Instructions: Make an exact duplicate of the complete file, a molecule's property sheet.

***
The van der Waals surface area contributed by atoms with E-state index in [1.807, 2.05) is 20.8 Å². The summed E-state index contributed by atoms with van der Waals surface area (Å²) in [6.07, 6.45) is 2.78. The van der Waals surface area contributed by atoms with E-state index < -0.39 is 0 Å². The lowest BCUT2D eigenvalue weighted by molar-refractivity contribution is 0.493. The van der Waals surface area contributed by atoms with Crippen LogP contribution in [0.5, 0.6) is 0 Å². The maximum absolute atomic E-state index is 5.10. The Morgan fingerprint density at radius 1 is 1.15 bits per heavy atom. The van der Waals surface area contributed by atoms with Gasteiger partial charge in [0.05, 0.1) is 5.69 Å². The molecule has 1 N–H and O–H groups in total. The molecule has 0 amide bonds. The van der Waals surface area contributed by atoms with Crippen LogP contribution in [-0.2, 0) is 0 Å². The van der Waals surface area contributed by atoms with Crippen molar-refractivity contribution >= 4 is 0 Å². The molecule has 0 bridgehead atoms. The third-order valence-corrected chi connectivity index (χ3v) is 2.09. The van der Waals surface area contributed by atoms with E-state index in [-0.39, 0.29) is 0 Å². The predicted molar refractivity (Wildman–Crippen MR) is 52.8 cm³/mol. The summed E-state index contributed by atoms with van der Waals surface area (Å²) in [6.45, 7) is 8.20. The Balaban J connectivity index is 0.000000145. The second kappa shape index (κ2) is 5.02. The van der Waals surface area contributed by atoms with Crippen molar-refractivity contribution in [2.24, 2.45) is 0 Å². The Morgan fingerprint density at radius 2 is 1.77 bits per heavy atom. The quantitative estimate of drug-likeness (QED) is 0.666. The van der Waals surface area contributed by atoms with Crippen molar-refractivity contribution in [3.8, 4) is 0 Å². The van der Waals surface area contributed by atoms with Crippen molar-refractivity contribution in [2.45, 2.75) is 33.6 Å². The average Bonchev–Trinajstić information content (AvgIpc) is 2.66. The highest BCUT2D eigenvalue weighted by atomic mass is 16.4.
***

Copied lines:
The van der Waals surface area contributed by atoms with E-state index in [1.807, 2.05) is 20.8 Å². The summed E-state index contributed by atoms with van der Waals surface area (Å²) in [6.07, 6.45) is 2.78. The van der Waals surface area contributed by atoms with E-state index < -0.39 is 0 Å². The lowest BCUT2D eigenvalue weighted by molar-refractivity contribution is 0.493. The van der Waals surface area contributed by atoms with Crippen LogP contribution in [0.5, 0.6) is 0 Å². The maximum absolute atomic E-state index is 5.10. The Morgan fingerprint density at radius 1 is 1.15 bits per heavy atom. The van der Waals surface area contributed by atoms with Gasteiger partial charge in [0.05, 0.1) is 5.69 Å². The molecule has 1 N–H and O–H groups in total. The molecule has 0 amide bonds. The van der Waals surface area contributed by atoms with Crippen LogP contribution in [-0.2, 0) is 0 Å². The van der Waals surface area contributed by atoms with Crippen molar-refractivity contribution >= 4 is 0 Å². The molecule has 0 bridgehead atoms. The third-order valence-corrected chi connectivity index (χ3v) is 2.09. The van der Waals surface area contributed by atoms with E-state index in [-0.39, 0.29) is 0 Å². The predicted molar refractivity (Wildman–Crippen MR) is 52.8 cm³/mol. The summed E-state index contributed by atoms with van der Waals surface area (Å²) in [6.45, 7) is 8.20. The Balaban J connectivity index is 0.000000145. The second kappa shape index (κ2) is 5.02. The van der Waals surface area contributed by atoms with Crippen molar-refractivity contribution in [2.24, 2.45) is 0 Å². The Morgan fingerprint density at radius 2 is 1.77 bits per heavy atom. The quantitative estimate of drug-likeness (QED) is 0.666. The van der Waals surface area contributed by atoms with Crippen molar-refractivity contribution in [3.8, 4) is 0 Å². The van der Waals surface area contributed by atoms with Crippen molar-refractivity contribution in [2.45, 2.75) is 33.6 Å². The average Bonchev–Trinajstić information content (AvgIpc) is 2.66. The highest BCUT2D eigenvalue weighted by atomic mass is 16.4.